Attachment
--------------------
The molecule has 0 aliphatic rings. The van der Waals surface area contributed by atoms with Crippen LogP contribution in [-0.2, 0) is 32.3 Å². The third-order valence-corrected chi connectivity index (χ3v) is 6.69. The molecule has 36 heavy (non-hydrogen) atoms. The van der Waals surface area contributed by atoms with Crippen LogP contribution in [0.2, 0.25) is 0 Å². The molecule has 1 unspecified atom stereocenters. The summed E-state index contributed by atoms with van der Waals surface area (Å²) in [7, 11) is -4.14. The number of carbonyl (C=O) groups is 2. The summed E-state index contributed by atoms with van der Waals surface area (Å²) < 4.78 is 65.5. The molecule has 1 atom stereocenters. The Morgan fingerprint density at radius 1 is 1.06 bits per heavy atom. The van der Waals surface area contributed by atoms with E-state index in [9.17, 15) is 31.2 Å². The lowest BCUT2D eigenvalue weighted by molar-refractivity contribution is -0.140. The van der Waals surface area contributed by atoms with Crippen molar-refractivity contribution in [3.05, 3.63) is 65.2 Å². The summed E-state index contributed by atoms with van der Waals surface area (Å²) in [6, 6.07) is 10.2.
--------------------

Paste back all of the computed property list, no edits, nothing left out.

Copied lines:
The molecule has 0 aliphatic rings. The van der Waals surface area contributed by atoms with Crippen LogP contribution in [-0.2, 0) is 32.3 Å². The third-order valence-corrected chi connectivity index (χ3v) is 6.69. The molecule has 36 heavy (non-hydrogen) atoms. The van der Waals surface area contributed by atoms with Crippen LogP contribution in [0.2, 0.25) is 0 Å². The molecule has 1 unspecified atom stereocenters. The summed E-state index contributed by atoms with van der Waals surface area (Å²) in [7, 11) is -4.14. The number of carbonyl (C=O) groups is 2. The summed E-state index contributed by atoms with van der Waals surface area (Å²) < 4.78 is 65.5. The molecule has 1 atom stereocenters. The Morgan fingerprint density at radius 1 is 1.06 bits per heavy atom. The van der Waals surface area contributed by atoms with E-state index in [9.17, 15) is 31.2 Å². The lowest BCUT2D eigenvalue weighted by molar-refractivity contribution is -0.140. The van der Waals surface area contributed by atoms with Crippen molar-refractivity contribution in [3.05, 3.63) is 65.2 Å². The summed E-state index contributed by atoms with van der Waals surface area (Å²) in [6, 6.07) is 10.2.